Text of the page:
Fagan's first season in charge of Liverpool had been a successful one. When they reached their fourth European Cup final, they had already won the Football League Cup and the league championship; victory in the European final against Italian side Roma would complete an unprecedented treble. The final was played at Rome's Stadio Olimpico, and Liverpool went ahead in the 13th minute when Phil Neal scored, though Roma equalised towards the end of the first half. The score remained the same throughout full and extra time; Liverpool won the subsequent penalty shoot-out, with Alan Kennedy scoring the winning penalty after goalkeeper Bruce Grobbelaar had put off Francesco Graziani, causing him to place his penalty over the crossbar. After the game, gangs of Roma fans assaulted Liverpool supporters travelling back to their hotels. Success in the European Cup entitled Liverpool to compete in the 1984 Intercontinental Cup, however they were unable to beat the winners of the Copa Libertadores, Independiente of Argentina, who claimed a 1–0 victory.
Liverpool entered the 1984–85 European Cup as champions, and once again progressed to the final, where their opponents were Juventus of Italy. They aimed to win their fifth European Cup and keep the trophy. The 1985 European Cup Final was held at the Heysel Stadium in Brussels. The choice of venue had been criticised due to the dilapidated state of the stadium, and the club tried to persuade UEFA to change the venue. Before the kick-off, Liverpool fans breached a fence separating the two groups of supporters and charged the Juventus fans. The resulting weight of people caused a retaining wall to collapse, killing 39 people and injuring hundreds more. Despite calls for an abandonment, the match was played, as it was felt that further trouble would be caused otherwise.
Juventus won the match 1–0; Michel Platini scored from the penalty spot to give Juventus their first European Cup. UEFA laid the blame for the incident solely on the Liverpool fans: the official UEFA observer stated, "Only the English fans were responsible. Of that there is no doubt". Three days after the final, UEFA banned all English clubs from European competition for an indefinite period. Liverpool were initially given an additional three-year ban. Fagan retired after the 1984–85 season and was succeeded by Dalglish, who took over as player-manager.
The ban on English clubs in European competitions ultimately lasted for five years, and even when the ban was lifted in 1990, Liverpool were not re-admitted; they had to serve an extra year. The ban prevented them qualifying for the European Cup in 1986 (as league champions and FA Cup winners), the UEFA Cup in 1987 (as league runners-up), the European Cup in 1988 (as league champions), the European Cup Winners' Cup in 1989 (as FA Cup winners) and the European Cup in 1990 (as league champions).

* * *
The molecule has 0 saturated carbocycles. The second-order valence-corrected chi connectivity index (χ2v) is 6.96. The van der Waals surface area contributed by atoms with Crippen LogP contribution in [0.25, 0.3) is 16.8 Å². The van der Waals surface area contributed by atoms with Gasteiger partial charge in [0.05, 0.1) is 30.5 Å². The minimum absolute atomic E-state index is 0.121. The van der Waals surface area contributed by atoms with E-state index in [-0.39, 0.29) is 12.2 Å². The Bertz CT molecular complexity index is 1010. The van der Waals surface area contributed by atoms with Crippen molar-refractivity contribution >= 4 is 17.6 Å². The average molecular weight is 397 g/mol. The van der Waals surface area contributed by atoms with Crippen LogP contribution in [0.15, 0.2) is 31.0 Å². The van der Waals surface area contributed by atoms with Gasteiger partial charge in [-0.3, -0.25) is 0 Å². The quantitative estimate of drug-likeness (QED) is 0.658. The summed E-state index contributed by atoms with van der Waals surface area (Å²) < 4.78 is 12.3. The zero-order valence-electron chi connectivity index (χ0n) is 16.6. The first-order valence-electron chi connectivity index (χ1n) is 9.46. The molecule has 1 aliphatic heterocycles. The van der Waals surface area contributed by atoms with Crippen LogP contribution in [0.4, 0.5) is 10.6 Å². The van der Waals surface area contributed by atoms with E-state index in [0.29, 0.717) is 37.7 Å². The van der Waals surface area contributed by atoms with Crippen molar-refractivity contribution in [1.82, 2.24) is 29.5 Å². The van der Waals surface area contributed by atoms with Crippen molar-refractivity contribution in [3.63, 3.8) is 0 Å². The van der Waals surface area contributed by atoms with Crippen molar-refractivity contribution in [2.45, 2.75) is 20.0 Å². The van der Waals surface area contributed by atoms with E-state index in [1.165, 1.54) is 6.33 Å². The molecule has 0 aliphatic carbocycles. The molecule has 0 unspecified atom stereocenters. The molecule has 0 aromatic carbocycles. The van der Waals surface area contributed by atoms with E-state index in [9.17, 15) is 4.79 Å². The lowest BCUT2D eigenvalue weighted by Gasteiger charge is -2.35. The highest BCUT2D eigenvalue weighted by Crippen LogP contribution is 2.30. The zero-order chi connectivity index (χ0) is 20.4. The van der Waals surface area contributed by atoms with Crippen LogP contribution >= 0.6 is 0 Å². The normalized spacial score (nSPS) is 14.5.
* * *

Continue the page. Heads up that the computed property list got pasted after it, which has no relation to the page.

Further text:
Return to Europe (1991–2004)
Liverpool were allowed to return to European competition in the 1991–92 season, a year later than other English clubs. They qualified for the UEFA Cup as runners-up in the English league. Their manager by this stage was Graeme Souness, who had taken over towards the end of the previous season following Dalglish's resignation.
Their first match, in the UEFA Cup, was against Finnish side Kuusyi Lahti, which they won 6–1. A 6–2 aggregate victory set up a tie against Auxerre of France in the second round who they beat 3–2 on aggregate. The club defeated Swarovski Tirol of Austria in the third round 6–0 on aggregate before losing to Genoa (Italy) 4–1 over two legs in the quarter finals.
Liverpool's victory over Sunderland in the 1992 FA Cup Final qualified them for the 1992–93 European Cup Winners' Cup, but this campaign was short-lived, as they were eliminated in the second round by Russian side Spartak Moscow. Liverpool finished no higher than sixth in the Premier League during the next two seasons, thus failing to qualify for European competition. In the 1995–96 season, they entered the UEFA Cup, but again progressed no further than the second round, this time losing to Brøndby of Denmark.
As runners-up to League champions Manchester United in the 1996 FA Cup Final, Liverpool were able to compete in the 1996–97 UEFA Cup Winners' Cup. This proved the club's most successful campaign since their return to European competition, as they reached the semi-finals, where they were eliminated 3–2 on aggregate by French team Paris Saint–Germain. In the next two seasons, Liverpool played in the UEFA Cup but were eliminated at an early stage of the competition, by Strasbourg of France and Spanish side Celta de Vigo, respectively. A seventh-place finish in the 1998–99 FA Premier League meant the club did not qualify for Europe in 1999–2000.